Map: Section from Kent from A New and Correct Atlas by John Cary.

Jane Austen References

Jane Austen’s sister in law,Elizabeth the wife of Edward Austen Knight, and daughter of Sir Brook Bridges, 3rd Baronet and Fanny daughter of Edmund Fowler of Essex  was born at Goodnestone Park, where she lived till her marriage.

Link to external website: Goodnestone Park Gardens

The Letters

Letter to Cassandra Austen 5th September 1796

Letter to Cassandra Austen 15th September 1796

Letter to Cassandra Austen 25th January 1801

Letter to Cassandra Austen 24th August 1805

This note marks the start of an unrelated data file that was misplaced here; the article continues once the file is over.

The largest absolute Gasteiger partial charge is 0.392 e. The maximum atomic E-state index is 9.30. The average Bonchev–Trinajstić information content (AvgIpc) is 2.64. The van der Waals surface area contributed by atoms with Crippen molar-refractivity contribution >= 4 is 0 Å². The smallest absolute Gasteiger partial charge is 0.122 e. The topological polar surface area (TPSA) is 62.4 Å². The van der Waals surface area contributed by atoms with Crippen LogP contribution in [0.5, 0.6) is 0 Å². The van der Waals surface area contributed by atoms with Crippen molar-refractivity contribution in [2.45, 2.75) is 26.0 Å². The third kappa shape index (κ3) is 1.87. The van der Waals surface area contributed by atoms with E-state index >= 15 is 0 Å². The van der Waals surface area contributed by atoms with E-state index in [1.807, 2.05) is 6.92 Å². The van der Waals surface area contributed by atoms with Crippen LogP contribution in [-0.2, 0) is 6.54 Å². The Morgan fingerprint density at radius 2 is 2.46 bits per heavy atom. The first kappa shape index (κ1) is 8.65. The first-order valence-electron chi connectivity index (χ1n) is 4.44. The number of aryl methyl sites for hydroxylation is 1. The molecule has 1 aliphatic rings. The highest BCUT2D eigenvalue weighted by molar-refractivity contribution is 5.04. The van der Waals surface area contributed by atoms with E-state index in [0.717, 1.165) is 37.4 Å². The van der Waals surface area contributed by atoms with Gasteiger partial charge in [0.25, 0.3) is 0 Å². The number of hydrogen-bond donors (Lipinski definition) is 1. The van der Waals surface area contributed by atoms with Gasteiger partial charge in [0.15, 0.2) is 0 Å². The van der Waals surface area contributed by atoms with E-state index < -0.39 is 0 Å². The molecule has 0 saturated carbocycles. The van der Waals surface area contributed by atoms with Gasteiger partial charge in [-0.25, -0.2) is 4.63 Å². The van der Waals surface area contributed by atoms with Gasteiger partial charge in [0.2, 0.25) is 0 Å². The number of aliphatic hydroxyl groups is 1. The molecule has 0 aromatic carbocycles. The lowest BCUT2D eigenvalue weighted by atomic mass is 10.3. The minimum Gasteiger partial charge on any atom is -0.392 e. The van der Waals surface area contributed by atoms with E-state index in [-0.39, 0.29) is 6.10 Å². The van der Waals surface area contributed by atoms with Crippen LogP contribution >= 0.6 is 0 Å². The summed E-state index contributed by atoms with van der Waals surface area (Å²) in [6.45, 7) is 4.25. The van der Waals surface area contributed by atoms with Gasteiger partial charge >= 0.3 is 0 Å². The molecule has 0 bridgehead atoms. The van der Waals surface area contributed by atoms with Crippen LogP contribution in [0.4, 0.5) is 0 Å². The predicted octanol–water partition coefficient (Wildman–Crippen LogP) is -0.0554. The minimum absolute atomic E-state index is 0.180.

Letter to Cassandra Austen 27th August 1805

Letter to Cassandra Austen 30th August 1805

Letter to Cassandra Austen 20th June 1808

Letter to Cassandra Austen 26th June 1808

Letter to Cassandra Austen 15th October 1808

Letter to Cassandra Austen 20th November 1808

Letter to Cassandra 30th April 1811

Letter to Cassandra Austen 23rd April 1813

Letter to Francis Austen 25th September 1813

Letter to Cassandra Austen 14th October 1813

Letter to Cassandra Austen 3rd November 1813

Letter to Cassandra Austen 6th November 1813

Letter to Fanny Knight 18th November 1814

Letter to Cassandra Austen 24th November 1815

Letter to Fanny Knight 20th February 1817

Letter to Fanny Knight 1817